How to Replace a Weight Driven Clock Movements

Replacing a Movement

Introduction:

    If your clock was made from around 1965 to the present day, there is hope to get a new movement to replace your old one. Replacing is better than repairing because the new movements are free from bushing wear and sometimes the maker of the movements improve them over time. To pay someone to overhaul a movement that is still made does not make sense because the cost would be about the same to get a brand new unit. Clockmakers often charge even more to overhaul a movement then what a new one will sell for. This is because of the time and effort involved with the overhaul.


Identifying the movement:


    First thing to do is to get all the information off of the back plate of the clock movement itself and write it down. Be sure to remove the weights and pendulum if the case is to be moved to get to the movement. Do not make the mistake of looking for the model number of the clock, this number is on the paperwork that comes with the clock and is not what is needed to replace the movement. As stated above, the numbers needed are on the back plate of the movement itself.


Is your movement made by Hermle?:


    Hermle makes movements for various cabinet makers and marks there name onto the movement, so you may have a Hermle movement even it has a different name on it. Some other names made by Hermle are Seth Thomas (the newer Seth), Tally Industries, Howard Miller, and others.

HOW TO ORDER HERMLE:

Hermle uses a 6 or 7 digit number code to designate whether it is spring, chain, or cable driven, the plate size, hammer arrangement, and the hand shaft length.

Back Plate Example:
77
Howard Miller
1161-853
94cm

    The above example shows the movement number being 1161-853. Hermle made this movement for Howard Miller and its pendulum length is 94cm from the suspension post down to the very bottom of the pendulum. To get a new replacement movement for this clock, the first set of numbers would be matched up with the below chart. In this case 1161 would be selected below and all the movements that start with 1161 will come up in a webpage for you to select from.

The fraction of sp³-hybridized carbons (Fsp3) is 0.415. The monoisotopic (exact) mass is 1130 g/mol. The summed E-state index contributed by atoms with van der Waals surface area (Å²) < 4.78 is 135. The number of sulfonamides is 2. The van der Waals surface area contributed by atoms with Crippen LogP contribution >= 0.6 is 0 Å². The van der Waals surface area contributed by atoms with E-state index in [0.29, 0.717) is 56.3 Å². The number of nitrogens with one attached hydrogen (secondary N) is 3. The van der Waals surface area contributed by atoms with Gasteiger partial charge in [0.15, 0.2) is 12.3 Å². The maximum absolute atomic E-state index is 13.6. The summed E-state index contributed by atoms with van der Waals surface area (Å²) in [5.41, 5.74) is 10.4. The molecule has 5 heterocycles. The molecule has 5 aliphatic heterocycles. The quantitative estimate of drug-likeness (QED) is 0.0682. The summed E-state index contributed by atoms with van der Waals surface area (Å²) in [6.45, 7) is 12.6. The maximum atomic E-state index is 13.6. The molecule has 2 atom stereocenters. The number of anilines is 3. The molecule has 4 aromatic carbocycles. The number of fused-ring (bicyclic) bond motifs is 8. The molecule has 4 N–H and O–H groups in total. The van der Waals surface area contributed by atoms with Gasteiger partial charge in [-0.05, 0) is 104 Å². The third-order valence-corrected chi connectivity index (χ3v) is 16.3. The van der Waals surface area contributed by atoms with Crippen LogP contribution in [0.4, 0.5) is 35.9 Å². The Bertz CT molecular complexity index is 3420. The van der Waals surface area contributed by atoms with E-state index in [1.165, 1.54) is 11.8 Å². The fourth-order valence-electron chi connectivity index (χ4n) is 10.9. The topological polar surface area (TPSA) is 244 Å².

Select the beginning part of the Hermle number below for movement details

130+131+132

140+142

241

261

340+341

350+351

451

461+471

1050+1051

1151

1161

1171


Seth Thomas clock owners:


    These movements have number on the back of them that look similar to Hermle numbers but they start with an A at the beginning. For example: A406-010 would be a Seth Thomas movement number. These movements are still made by Hermle and we have them in stock, just follow the link to the Seth Thomas page and get the Hermle replacement number.


Mason and Sullivan clock owners

   
These movements have number on the back of them that ends with an X. For example: 3318X would be a Mason & Sullivan movement number. These movements are still made by Hermle or Keininger and we have them in stock, just follow the link to the Mason & Sullivan page and get the Hermle or Keininger  replacement number.


Jauch clock owners

    Jauch movements are not made anymore. If you need a Jauch replacement there is still hope, we offer  Hermle units as Jauch Grandfather replacements.


If no luck yet:

    If your clock did not match up with any of the numbers above, then your clock could be made by Keininger or  Urgos. These  movement manufacturers are harder to get replacement for, but we do stock the most common models. You can check the Keininger, Urgos, or Jauch pages within this site for your movement, or Email Us the numbers and we will see if we have it. We do stock some units that are not listed, so again, when in doubt Email Us the information off of the back plate of the movement and we will check stock for you.